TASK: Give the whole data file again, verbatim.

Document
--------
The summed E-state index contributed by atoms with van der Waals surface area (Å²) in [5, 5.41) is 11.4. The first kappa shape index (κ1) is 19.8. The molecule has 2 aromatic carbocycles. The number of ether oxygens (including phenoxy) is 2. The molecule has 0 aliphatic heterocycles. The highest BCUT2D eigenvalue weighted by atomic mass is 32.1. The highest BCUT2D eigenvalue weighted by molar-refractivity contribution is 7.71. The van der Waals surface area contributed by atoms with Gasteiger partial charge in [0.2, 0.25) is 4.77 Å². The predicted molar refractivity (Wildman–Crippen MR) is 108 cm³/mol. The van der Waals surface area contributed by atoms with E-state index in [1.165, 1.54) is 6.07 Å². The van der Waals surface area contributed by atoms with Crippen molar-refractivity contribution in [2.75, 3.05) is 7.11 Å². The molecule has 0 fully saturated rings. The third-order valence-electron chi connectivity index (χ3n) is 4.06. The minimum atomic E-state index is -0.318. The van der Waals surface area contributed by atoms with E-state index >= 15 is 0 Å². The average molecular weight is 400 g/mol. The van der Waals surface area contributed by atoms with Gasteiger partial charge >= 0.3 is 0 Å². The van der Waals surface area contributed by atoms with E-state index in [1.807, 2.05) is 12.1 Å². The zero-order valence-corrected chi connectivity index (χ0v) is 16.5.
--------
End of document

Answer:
The summed E-state index contributed by atoms with van der Waals surface area (Å²) in [5, 5.41) is 11.4. The first kappa shape index (κ1) is 19.8. The molecule has 2 aromatic carbocycles. The number of ether oxygens (including phenoxy) is 2. The molecule has 0 aliphatic heterocycles. The highest BCUT2D eigenvalue weighted by atomic mass is 32.1. The highest BCUT2D eigenvalue weighted by molar-refractivity contribution is 7.71. The van der Waals surface area contributed by atoms with Gasteiger partial charge in [0.2, 0.25) is 4.77 Å². The predicted molar refractivity (Wildman–Crippen MR) is 108 cm³/mol. The van der Waals surface area contributed by atoms with E-state index in [1.165, 1.54) is 6.07 Å². The van der Waals surface area contributed by atoms with Crippen molar-refractivity contribution in [2.75, 3.05) is 7.11 Å². The molecule has 0 fully saturated rings. The third-order valence-electron chi connectivity index (χ3n) is 4.06. The minimum atomic E-state index is -0.318. The van der Waals surface area contributed by atoms with E-state index >= 15 is 0 Å². The average molecular weight is 400 g/mol. The van der Waals surface area contributed by atoms with Gasteiger partial charge >= 0.3 is 0 Å². The van der Waals surface area contributed by atoms with E-state index in [1.807, 2.05) is 12.1 Å². The zero-order valence-corrected chi connectivity index (χ0v) is 16.5.